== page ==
I am going to entitle this as Part 4 of my Review of It’s Okay Not To Be A Seventh-day Adventist. This post however is a continuation of sorts of the article inspired by the book though not really a part of the review. That article was
“So the Ten Commandment are useful in today’s world.
Hanging them on the Supreme Court walls is beneficial because it reminds lawbreakers that a Supreme God will ultimately judge the evildoers. It also shows the believer the incredible things He overcame for us. Having tried to keep a law in the past, we understand our weakness. We now understand the generous gift of Christ. It gives us a reason to say thanks and to worship Him.”
Of course the Ten Commandments say nothing about God judging evildoers so the author’s statement is pretty questionable. But it shows that this idea of being judged by the 10 commandments is still very much a part of contemporary Christianity, not simply some Adventist delusion. It is in fact a Christian delusion based upon the Penal Atonement theory which aside from asserting that Christ paid our penalty Christ kept the law perfectly and applies it to our account. Thus we have kept the law perfectly so that we can be judged by the 10 commandments and any other law. Christians are fictionally viewed as perfect because they have accepted the gift of Christ, fictionally because in reality we know that we are not perfect at all and that we don’t keep the Ten either. But we say God does not see reality he sees the legal fiction. The evildoers of course can still be judged by the Ten Commandments because they have not been imputed with the perfect law keeping of Christ. For more on the problems of this view see the article Justification By Faith…No hiding From God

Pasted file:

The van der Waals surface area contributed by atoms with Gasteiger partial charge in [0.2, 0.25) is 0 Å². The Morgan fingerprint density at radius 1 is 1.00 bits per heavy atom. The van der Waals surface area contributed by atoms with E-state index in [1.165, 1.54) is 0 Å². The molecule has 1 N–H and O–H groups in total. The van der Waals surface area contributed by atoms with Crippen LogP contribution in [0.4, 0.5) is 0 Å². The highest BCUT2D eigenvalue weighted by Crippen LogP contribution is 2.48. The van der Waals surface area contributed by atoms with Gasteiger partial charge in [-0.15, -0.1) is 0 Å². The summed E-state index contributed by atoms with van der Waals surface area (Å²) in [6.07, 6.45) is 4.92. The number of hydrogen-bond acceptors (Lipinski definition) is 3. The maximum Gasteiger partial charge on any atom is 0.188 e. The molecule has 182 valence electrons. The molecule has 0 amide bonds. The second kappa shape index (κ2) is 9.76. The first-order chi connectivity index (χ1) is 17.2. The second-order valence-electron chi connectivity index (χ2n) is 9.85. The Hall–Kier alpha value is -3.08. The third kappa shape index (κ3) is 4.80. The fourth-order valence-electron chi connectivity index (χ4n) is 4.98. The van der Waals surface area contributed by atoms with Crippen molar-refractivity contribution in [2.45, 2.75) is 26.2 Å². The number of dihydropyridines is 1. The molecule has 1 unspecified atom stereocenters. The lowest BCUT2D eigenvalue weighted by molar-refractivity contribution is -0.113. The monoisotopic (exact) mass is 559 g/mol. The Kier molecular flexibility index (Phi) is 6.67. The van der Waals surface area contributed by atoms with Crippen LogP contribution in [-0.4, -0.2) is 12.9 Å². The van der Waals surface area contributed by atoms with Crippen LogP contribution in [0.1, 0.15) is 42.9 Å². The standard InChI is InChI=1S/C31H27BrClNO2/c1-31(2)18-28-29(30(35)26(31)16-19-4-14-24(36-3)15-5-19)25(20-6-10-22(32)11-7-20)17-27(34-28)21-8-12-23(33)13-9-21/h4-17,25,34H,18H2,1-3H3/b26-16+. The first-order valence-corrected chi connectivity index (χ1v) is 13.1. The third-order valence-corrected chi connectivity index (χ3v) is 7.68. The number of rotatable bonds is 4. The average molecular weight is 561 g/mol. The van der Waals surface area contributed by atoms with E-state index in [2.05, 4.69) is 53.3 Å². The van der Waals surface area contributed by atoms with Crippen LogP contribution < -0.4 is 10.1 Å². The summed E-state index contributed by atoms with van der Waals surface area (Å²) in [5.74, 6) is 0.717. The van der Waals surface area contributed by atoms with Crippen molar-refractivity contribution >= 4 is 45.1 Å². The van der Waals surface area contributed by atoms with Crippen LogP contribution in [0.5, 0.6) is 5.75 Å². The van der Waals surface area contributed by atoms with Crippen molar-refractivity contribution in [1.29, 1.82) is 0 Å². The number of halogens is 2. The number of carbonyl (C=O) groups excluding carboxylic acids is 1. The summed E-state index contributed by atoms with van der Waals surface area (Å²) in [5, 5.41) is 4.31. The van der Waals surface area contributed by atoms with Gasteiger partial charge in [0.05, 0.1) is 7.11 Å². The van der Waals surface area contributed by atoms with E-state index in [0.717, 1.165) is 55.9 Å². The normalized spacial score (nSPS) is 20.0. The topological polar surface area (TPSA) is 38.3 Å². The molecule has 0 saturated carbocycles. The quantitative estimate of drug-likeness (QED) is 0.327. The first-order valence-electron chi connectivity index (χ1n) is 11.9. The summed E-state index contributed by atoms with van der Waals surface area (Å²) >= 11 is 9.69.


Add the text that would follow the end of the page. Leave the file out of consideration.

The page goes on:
I won’t spend much time on the mid section of the book which goes over various pillars of the Adventist church and the author’s objections to those views. There are some worthy arguments made but unfortunately since the first part of the book was written in such a biased fashion and included too many factual errors it is doubtful many Adventists will get to this section of the book. I am pretty sure it is the most important section of the book however. But the arguments are their interpretation versus the traditional Adventist interpretation. As such I won’t spend anytime on what preference my interpretation is over theirs or over traditional Adventists. I began this review by saying the book needed to be revised. From my correspondence with the one of the author’s I don’t get the sense that the book was really ever intended for Adventists as much as for ex-Adventists and those already sure that Adventism is wrong. The funny thing is, that is probably a bigger market then trying to reach the Adventist market. Though my view is you should write to reach both markets by being as factual and objective as possible.
The last chapter is entitled “Transitioning Out” which deserves its own article and will conclude the review.
The following links will take you to the previous reviews.